Confronted by this reality, President Obama has a few choices. In the event House Republicans will not bend, he can allow the nation to default. He can allow the Tea Party wing of the Republican party to dictate the terms of the national policy making process. Or he can unilaterally order the Treasury Department to issue new bonds. All three are unattractive options, but the last is the one the president has to choose.
There are at least three potential legal justifications for unilateral presidential action on the debt ceiling. First, the president is required by the Constitution to "faithfully execute the laws" enacted by Congress, including that body's prior commitments to spend money on programs already authorized (it is important to recognize that what is being debated is the commitment to pay existing obligations for prior commitments, not new spending). Second, section 4 of the 14th Amendment says "the validity of the public debt of the United States, authorized by law, including debts incurred for payment of pensions and bounties for services in suppressing insurrection or rebellion, shall not be questioned," which arguably provides an independent constitutional mandate for authorizing the payment of existing obligations. And third, there is a long-standing theory -- recently espoused by the Bush administration in a different context -- that the president has "inherent authority" to take actions necessary to the well-being of the United States.
President Obama has indicated that he is not interested in acting unilaterally. There are good reasons for him to take this position. All of these legal theories are contentious, and potential purchasers of Treasury bonds might be scared off by the possibility of a subsequent legal challenge to their validity. Too, taking such action would lay bare the extent to which the current impasse threatens the system of checks and balances: the House of Representatives has pushed its authority to the limit in a way that wrecks the balance of powers among the branches by turning a checking role into absolute power over national policy. The President would be responding in kind by pushing his power to its limit to undercut the House's power over the purse, a further fraying of the constitutional fabric.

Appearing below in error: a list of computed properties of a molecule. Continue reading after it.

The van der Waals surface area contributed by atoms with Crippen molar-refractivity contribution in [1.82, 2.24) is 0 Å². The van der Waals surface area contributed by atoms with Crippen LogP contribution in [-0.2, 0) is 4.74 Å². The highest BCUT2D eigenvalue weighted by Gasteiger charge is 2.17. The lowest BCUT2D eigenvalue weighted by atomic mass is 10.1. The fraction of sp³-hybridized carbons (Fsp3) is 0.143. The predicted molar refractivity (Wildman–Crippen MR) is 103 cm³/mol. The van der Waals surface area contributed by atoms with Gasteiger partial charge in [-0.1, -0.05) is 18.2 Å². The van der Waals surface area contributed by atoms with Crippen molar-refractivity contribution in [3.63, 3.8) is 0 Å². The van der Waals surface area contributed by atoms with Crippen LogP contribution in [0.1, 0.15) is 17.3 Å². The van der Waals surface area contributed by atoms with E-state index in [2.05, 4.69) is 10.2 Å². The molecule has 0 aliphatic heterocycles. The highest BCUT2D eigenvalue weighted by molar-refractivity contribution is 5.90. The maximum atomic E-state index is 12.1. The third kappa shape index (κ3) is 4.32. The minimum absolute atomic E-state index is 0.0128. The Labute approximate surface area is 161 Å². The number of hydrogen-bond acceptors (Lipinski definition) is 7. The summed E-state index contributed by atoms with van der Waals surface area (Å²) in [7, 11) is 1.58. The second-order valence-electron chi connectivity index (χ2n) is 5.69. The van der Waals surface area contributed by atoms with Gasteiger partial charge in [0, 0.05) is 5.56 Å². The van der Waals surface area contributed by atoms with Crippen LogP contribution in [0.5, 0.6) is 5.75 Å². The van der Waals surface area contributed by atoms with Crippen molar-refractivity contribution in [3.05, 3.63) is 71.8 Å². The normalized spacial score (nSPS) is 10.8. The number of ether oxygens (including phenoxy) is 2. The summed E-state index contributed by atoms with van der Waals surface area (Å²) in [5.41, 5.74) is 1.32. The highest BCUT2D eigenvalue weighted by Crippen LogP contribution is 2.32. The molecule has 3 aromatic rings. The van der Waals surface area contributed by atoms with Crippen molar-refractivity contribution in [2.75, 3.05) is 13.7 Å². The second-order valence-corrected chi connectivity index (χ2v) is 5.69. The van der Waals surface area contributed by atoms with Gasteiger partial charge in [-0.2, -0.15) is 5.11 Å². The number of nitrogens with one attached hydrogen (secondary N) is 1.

Nonetheless, the president has no choice. In the event that the House of Representatives fails to act, President Obama should unilaterally order the Treasury Department to issue new bonds. He should then send a letter to House Speaker John Boehner requesting impeachment proceedings, so that this constitutional crisis can be publicly and formally debated in the Senate. This is what impeachment is for: it is a political, not a legal check, that provides a demand for accountability when the normal processes of government have failed. We are at such a moment of failure, and this time it is the president who should demand such an accounting of Congress.
For a president to override Congress' power of the purse is a dangerous precedent. But President Obama is exactly right to say that he is not willing to negotiate policy questions with a gun to his head, and future presidents should not be confronted by the same kind of extortion. This is not a partisan issue. If this tactic of holding America's credit hostage to achieve a failed legislative goal is permitted, I can easily imagine a future Democratic House doing the same thing to a Republican president, perhaps in order to secure what they perceive to be a planet-saving measure to reduce global warming, or to get rid of assault weapons in American cities. This is the key point for our system of government, and it should not be allowed to pass unnoticed whether in the euphoria of a congressional "success" or the relief that would follow the president taking necessary unilateral action. What is at stake is not this presidency, Obamacare, or spending cuts. What is at stake is the future of American democratic government. With that future at risk, the president has no choice but to act -- and having acted to demand an accounting.